University of Cambridge > > MRC LMB Seminar Series > CRISPR-Cas: origin of adaptive immunity from selfish genetic elements and the evolutionary continuum from Darwin to Lamarck

CRISPR-Cas: origin of adaptive immunity from selfish genetic elements and the evolutionary continuum from Darwin to Lamarck

Add to your list(s) Download to your calendar using vCal

If you have a question about this talk, please contact Scientific Meetings Co-ordinator.

The archaeal and bacterial CRISPR -Cas systems employ small guide RNAs derived from foreign or self DNA for adaptive immunity against viruses and plasmids and apparently, in some case, also for regulation of gene expression. The RNA -guided Cas nucleases comprise the new generation of genome editing tools and are often claimed to have ushered a revolution in genetic engineering. The current classification of CRISPR -Cas systems includes 4 types and 11 subtypes of Class 1, with multisubunit effector complexes, and 2 types and 4 subtypes of Class 2, in which the effectors are single, multidomain proteins, exemplified by the experimentally characterized Cas9 and Cpf1. We developed a computational pipeline for comprehensive identification of CRISPR -Cas loci in genomic and metagenomic sequences, and employed it to search for novel Class 2 CRISPR -Cas systems. Four new subtypes of type V and a new type VI with 3 subtypes were discovered. The effectors of all type V systems contain the RuvC-like nuclease domain that apparently was derived from TnpB proteins encoded in bacterial and archaeal transposons but unlike the type II effectors, Cas9, lack the second, HNH nuclease domain. The type VI effector each contain two predicted HEPN R Nase domains. The crRNA processing was experimentally demonstrated for subtypes V-B and VI-A, and in the case of V-B, PAM -dependent interference was also identified. Further experimental characterization of these and other newly discovered CRISPR -Cas variants is underway. Sequence comparison and phylogenetic analysis indicate that Class 2 CRISPR -Cas systems evolved on multiple occasions through recombination of Class 1 adaptation modules with effector genes acquired from distinct mobile elements. In addition to their importance in prokaryotic biology and utility as genome editing tools, the CRISPR -Cas systems shed light on general evolutionary principles. Utilization of transposon-encoded nucleases as “guns for hire” in defense systems appears to be one of such principles. The apparent continuum of evolutionary processes from Darwinian selection among random variants to the Lamarckian route of direct adaptation is another, higher plane generalization.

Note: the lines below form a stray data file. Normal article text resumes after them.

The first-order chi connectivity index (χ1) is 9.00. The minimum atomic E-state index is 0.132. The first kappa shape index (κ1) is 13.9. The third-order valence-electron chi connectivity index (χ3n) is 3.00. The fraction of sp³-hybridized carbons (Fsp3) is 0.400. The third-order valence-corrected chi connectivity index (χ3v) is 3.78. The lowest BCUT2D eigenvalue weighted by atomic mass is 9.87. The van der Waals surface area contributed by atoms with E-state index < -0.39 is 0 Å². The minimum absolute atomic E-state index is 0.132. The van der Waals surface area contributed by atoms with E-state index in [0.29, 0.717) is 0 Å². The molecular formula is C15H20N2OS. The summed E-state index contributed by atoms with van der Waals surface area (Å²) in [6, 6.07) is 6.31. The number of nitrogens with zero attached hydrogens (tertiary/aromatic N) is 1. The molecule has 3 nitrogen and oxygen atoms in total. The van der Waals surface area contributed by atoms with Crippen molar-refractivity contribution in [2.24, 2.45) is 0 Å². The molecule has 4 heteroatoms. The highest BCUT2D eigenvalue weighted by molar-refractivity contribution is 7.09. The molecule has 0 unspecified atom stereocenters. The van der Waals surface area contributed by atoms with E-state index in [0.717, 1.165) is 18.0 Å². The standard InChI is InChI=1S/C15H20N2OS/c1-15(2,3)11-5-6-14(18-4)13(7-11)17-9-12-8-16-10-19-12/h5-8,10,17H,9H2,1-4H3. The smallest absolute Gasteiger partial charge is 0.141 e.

This talk is part of the MRC LMB Seminar Series series.

Tell a friend about this talk:

This talk is included in these lists:

Note that ex-directory lists are not shown.


© 2006-2024, University of Cambridge. Contact Us | Help and Documentation | Privacy and Publicity